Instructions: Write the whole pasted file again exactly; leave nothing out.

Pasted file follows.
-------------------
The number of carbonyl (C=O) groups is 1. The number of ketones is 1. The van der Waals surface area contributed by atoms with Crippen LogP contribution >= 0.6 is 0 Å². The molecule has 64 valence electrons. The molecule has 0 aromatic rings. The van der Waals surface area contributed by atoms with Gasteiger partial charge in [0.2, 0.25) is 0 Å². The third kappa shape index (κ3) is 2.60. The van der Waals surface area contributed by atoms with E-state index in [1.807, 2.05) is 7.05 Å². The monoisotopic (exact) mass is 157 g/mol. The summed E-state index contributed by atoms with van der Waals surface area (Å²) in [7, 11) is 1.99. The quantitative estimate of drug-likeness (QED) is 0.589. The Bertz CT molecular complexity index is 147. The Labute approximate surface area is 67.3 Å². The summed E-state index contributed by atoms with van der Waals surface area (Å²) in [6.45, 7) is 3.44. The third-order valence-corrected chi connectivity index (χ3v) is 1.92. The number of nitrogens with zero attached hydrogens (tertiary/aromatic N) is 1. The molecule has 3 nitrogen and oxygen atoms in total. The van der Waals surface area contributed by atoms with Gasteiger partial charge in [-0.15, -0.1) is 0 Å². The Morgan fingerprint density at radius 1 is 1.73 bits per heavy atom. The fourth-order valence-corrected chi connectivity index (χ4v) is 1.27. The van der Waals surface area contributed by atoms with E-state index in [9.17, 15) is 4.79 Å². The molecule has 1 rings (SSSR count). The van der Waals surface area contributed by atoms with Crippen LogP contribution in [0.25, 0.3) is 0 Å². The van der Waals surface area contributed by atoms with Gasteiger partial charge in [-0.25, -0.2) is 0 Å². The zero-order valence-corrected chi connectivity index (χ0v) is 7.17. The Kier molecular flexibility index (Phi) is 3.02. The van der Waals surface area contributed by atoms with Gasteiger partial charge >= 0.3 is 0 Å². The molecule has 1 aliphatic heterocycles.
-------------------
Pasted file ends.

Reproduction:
The number of carbonyl (C=O) groups is 1. The number of ketones is 1. The van der Waals surface area contributed by atoms with Crippen LogP contribution >= 0.6 is 0 Å². The molecule has 64 valence electrons. The molecule has 0 aromatic rings. The van der Waals surface area contributed by atoms with Gasteiger partial charge in [0.2, 0.25) is 0 Å². The third kappa shape index (κ3) is 2.60. The van der Waals surface area contributed by atoms with E-state index in [1.807, 2.05) is 7.05 Å². The monoisotopic (exact) mass is 157 g/mol. The summed E-state index contributed by atoms with van der Waals surface area (Å²) in [7, 11) is 1.99. The quantitative estimate of drug-likeness (QED) is 0.589. The Bertz CT molecular complexity index is 147. The Labute approximate surface area is 67.3 Å². The summed E-state index contributed by atoms with van der Waals surface area (Å²) in [6.45, 7) is 3.44. The third-order valence-corrected chi connectivity index (χ3v) is 1.92. The number of nitrogens with zero attached hydrogens (tertiary/aromatic N) is 1. The molecule has 3 nitrogen and oxygen atoms in total. The van der Waals surface area contributed by atoms with Gasteiger partial charge in [-0.15, -0.1) is 0 Å². The Morgan fingerprint density at radius 1 is 1.73 bits per heavy atom. The fourth-order valence-corrected chi connectivity index (χ4v) is 1.27. The van der Waals surface area contributed by atoms with E-state index in [9.17, 15) is 4.79 Å². The molecule has 1 rings (SSSR count). The van der Waals surface area contributed by atoms with Crippen LogP contribution in [0.25, 0.3) is 0 Å². The van der Waals surface area contributed by atoms with Gasteiger partial charge in [-0.25, -0.2) is 0 Å². The zero-order valence-corrected chi connectivity index (χ0v) is 7.17. The Kier molecular flexibility index (Phi) is 3.02. The van der Waals surface area contributed by atoms with Gasteiger partial charge >= 0.3 is 0 Å². The molecule has 1 aliphatic heterocycles.